Event Title

Minimalist style military boot does not improve walking economy under load in trained males.

Location

Collier Library

Faculty Sponsor(s)

Dr. Eric K. O'Neal

Event Website

https://www.una.edu/studentresearch/index.html

Start Date

23-4-2019 1:00 PM

End Date

23-4-2019 2:00 PM

Document Type

Poster Presentation

Description

Footwear may be a simple external factor to improve rucking economy (RE) for soldiers that must carry heavy external loads, but it is also possible that with no flight phase, RE may not be enhanced by footwear style. This study compared RE with an ~500 g minimalist style boot (MIN) versus an ~800 g traditional style boot (TRD) while wearing a 16 kg external load consisting of a 7.5 kg weighted compression vest and ruck sack with 8.5 kg of weight. Male participants (n = 14) completed two testing sessions for this study. In session 1 participants completed a VO2 peak test (46.6 ± 7.3 ml/kg/min) under load while wearing their normal athletic shoes. The second session consisted of two 5-min walking treadmill sessions under load. Treadmill speed was based on the highest speed stage that allowed the participant to walk for the full stage during the VO2 peak test. RE was evaluated using indirect calorimetry (TrueOne2400, Parvo Medics Inc. Provo, Utah) and calculated by averaging the 60-s average values of minutes 3-4 and 4-5. Steady state was confirmed by a difference < 0.1 L/min between minutes 4 and 5. MIN and TRD were worn in a counter-balanced crossover order. There was a 10-min rest period between rucking bouts. RER did not differ between treatments (MIN = 0.86 ± 0.48; TRD = 0.86 ± 0.51; p = 0.96). A two-tailed t-test with an was ran for all data (α = 0.05). Although MIN (1.79 ± 0.23 L/min) tended (p = 0.13) to improve RE versus TRD (1.85 ± 0.30 L/min), breathing RPE was the only measure that reached significance (p = 0.045) between MIN (2.0 ± 0.9) versus TRD (2.4 ± 1.2). Altering boot type does not improve RE.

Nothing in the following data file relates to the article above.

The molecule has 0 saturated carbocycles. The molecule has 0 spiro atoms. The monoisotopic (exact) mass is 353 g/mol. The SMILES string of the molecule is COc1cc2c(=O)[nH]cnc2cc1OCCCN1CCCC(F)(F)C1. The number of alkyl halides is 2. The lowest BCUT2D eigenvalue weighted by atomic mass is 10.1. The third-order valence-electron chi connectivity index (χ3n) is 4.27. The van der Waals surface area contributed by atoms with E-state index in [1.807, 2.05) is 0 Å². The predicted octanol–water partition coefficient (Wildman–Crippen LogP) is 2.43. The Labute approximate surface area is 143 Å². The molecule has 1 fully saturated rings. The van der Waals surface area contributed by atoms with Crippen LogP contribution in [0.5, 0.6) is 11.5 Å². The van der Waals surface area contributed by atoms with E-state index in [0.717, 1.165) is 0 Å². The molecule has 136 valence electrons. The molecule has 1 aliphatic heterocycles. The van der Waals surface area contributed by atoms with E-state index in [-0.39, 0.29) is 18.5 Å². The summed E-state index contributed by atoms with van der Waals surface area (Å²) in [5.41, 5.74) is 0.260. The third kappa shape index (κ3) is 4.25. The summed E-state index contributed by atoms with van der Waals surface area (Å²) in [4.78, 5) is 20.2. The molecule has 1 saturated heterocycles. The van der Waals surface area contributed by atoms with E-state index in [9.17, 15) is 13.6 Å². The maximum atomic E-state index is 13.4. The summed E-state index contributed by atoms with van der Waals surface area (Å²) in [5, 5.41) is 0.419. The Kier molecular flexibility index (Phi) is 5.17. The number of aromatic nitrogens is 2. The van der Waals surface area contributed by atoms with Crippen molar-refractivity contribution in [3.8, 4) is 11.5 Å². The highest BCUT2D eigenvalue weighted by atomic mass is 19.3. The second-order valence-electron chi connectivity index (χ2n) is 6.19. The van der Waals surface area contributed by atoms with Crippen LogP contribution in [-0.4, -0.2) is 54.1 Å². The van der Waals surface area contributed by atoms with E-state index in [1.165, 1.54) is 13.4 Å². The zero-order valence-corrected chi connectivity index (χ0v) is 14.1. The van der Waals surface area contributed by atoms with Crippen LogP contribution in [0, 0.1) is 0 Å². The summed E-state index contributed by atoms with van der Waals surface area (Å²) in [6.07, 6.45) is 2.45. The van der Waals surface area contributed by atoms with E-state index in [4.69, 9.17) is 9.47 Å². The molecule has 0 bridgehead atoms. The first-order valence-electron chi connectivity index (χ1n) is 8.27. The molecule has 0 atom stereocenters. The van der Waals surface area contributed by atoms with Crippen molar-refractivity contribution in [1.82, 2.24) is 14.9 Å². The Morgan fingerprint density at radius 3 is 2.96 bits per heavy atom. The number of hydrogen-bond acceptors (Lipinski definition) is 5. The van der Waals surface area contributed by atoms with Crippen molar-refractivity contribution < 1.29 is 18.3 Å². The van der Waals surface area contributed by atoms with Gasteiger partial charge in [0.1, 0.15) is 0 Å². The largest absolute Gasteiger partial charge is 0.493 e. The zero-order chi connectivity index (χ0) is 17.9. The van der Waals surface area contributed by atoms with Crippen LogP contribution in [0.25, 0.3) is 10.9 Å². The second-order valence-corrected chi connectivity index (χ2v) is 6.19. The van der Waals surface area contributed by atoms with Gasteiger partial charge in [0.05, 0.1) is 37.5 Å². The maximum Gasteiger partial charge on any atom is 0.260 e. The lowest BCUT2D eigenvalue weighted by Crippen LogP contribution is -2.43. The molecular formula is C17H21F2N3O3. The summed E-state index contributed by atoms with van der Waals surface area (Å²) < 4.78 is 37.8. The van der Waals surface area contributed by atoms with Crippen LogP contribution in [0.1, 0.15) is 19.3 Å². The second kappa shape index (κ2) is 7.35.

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Apr 23rd, 1:00 PM Apr 23rd, 2:00 PM

Minimalist style military boot does not improve walking economy under load in trained males.

Collier Library

Footwear may be a simple external factor to improve rucking economy (RE) for soldiers that must carry heavy external loads, but it is also possible that with no flight phase, RE may not be enhanced by footwear style. This study compared RE with an ~500 g minimalist style boot (MIN) versus an ~800 g traditional style boot (TRD) while wearing a 16 kg external load consisting of a 7.5 kg weighted compression vest and ruck sack with 8.5 kg of weight. Male participants (n = 14) completed two testing sessions for this study. In session 1 participants completed a VO2 peak test (46.6 ± 7.3 ml/kg/min) under load while wearing their normal athletic shoes. The second session consisted of two 5-min walking treadmill sessions under load. Treadmill speed was based on the highest speed stage that allowed the participant to walk for the full stage during the VO2 peak test. RE was evaluated using indirect calorimetry (TrueOne2400, Parvo Medics Inc. Provo, Utah) and calculated by averaging the 60-s average values of minutes 3-4 and 4-5. Steady state was confirmed by a difference < 0.1 L/min between minutes 4 and 5. MIN and TRD were worn in a counter-balanced crossover order. There was a 10-min rest period between rucking bouts. RER did not differ between treatments (MIN = 0.86 ± 0.48; TRD = 0.86 ± 0.51; p = 0.96). A two-tailed t-test with an was ran for all data (α = 0.05). Although MIN (1.79 ± 0.23 L/min) tended (p = 0.13) to improve RE versus TRD (1.85 ± 0.30 L/min), breathing RPE was the only measure that reached significance (p = 0.045) between MIN (2.0 ± 0.9) versus TRD (2.4 ± 1.2). Altering boot type does not improve RE.

https://ir.una.edu/scholarsweek2019/2019/posters/28